The second point, which emerged from the discussion was regarding the increasing role of technology in enhancing the healthcare delivery to the last-mile. Sandeep Ahuja, Founder and CEO, Operation Asha laid down the importance of technology in healthcare delivery. He said, “In coming ten years, we will witness the change where the role of public sector will get converted into that of a facilitator. Technology is going to play a critical role in extending the reach of healthcare to the masses living in rural areas.”
The third point, which gained attention was focusing on the base ecosystem and addressing the context. Kabir Sheikh, Senior Research Scientist and Director, PHFI highlighted the distortion in healthcare access and delivery across cities versus rural areas. Also, he raised the issue of primary care ecosystem and capacity building. He said, “We have significant challenge of equitable access to primary healthcare in villages. Also, we need to improve the health professional education system to be more oriented to primary healthcare, and create organizational environments for doctors and nurses to work effectively at the grassroots level. We should also activate the potential of trained non-physician providers in providing health care in areas where physicians do not practice.”
The fourth point highlighted, involved bringing in the accountability and performance measurement across the healthcare ecosystem. Barun Mitra, Director, Liberty Institute gave an important comment on accountability and regulation in healthcare. He said, “What is needed today for efficient healthcare access is ensuring the accountability at all levels and among all stakeholders involved in healthcare sector.”
Brijesh Rathore, Business Director, South Asia, Diversey Care also commented, “The hospitals need to focus on setting up accountability at each level by measuring the outcomes. Only then, we can have better execution and better quality service.”
The fifth point, which came out from the discussion was regarding the systemic approach towards skill development, frugal innovation, and collaboration.
Anjan Bose, Secretary General, Healthcare Federation of India said, “India is one of the very few countries having the dual challenge of managing the communicable and lifestyle diseases.To enable healthcare delivery for the masses, what we need to focus upon is a combination of skill-building, innovation, infrastructure, and collaboration.”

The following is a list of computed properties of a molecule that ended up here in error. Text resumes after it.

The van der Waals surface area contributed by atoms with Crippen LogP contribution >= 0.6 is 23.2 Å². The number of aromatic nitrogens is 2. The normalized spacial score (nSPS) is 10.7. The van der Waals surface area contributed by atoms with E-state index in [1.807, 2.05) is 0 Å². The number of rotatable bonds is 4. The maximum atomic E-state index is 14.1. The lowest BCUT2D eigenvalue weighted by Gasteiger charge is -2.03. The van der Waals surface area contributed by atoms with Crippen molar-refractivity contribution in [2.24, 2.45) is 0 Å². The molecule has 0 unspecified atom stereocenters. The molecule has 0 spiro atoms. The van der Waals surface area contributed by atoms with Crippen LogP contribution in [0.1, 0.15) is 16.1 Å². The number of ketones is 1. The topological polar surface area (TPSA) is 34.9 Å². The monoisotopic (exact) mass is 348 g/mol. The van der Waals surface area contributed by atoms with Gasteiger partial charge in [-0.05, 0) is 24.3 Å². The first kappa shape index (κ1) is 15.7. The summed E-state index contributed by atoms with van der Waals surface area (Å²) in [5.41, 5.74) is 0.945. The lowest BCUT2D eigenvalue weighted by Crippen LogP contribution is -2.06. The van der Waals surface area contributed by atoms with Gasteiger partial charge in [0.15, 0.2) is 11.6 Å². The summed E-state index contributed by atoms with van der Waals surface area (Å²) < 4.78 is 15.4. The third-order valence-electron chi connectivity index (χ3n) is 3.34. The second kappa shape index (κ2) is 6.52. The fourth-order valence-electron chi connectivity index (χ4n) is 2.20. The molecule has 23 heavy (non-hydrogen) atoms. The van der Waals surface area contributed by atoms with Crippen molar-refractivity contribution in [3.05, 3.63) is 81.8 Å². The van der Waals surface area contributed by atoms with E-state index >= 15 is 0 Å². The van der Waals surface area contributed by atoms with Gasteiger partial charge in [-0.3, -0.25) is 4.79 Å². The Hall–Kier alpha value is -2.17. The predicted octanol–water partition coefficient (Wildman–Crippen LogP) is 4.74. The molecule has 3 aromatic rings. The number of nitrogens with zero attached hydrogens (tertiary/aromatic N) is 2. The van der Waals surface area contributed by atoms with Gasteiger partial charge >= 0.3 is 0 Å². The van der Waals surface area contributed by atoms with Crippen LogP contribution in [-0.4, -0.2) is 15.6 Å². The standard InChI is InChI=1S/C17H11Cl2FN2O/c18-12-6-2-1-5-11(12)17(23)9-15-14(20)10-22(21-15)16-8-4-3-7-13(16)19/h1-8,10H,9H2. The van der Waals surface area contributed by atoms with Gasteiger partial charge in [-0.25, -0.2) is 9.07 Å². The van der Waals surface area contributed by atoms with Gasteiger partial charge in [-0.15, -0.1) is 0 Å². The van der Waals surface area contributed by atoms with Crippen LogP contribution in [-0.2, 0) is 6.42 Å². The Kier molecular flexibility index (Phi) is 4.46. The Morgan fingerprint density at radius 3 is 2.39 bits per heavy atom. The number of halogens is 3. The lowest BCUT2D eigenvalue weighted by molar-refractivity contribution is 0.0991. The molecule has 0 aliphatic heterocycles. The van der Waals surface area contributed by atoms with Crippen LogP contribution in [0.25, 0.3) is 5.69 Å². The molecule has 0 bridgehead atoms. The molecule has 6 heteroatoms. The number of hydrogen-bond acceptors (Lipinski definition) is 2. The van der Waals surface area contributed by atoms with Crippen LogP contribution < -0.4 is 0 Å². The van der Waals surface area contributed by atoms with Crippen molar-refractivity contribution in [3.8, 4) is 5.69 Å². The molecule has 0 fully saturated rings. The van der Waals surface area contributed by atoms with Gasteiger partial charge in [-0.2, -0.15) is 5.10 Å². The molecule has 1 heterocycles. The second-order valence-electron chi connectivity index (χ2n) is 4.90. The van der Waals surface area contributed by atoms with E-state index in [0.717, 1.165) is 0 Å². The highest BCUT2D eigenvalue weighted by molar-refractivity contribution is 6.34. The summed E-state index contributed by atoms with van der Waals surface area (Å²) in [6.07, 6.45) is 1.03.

The final point, which emerged from the discussion, was regarding the lack of spending by the government on ensuring the availability of medicines. This was highlighted as an important requirement for making the overall healthcare system affordable and accessible to the masses.
It is time for India to address the healthcare delivery challenges using a structured solution approach. This solution based approach will involve the focus on addressing the supply-chain challenges, increased government investments, access to insurance, integrated healthcare, resource capacity building, creating mass awareness and collaboration among different stakeholders.
About India Council for Competitiveness
The India Council on Competitiveness is a non-partisan and a non-governmental network of leaders from corporate CEO, University Chancellors, and Civil Society leaders working to make India a competitive nation. The Council, created in collaboration with the U.S. Council on Competitiveness; is based in Gurgaon, India and is an association of distinguished members from industry, academia, think tanks, media and researchers. The mission of the India Council is to set an action agenda to drive Indian competitiveness, productivity and leadership in world markets to raise the standard of living for all Indians.
For more information on the discussion, please visit the following link: http://compete.org.in/increasing-access-to-healthcare-in-india/. The report on “Enabling Access to Healthcare in India” will be available on September 7, 2016.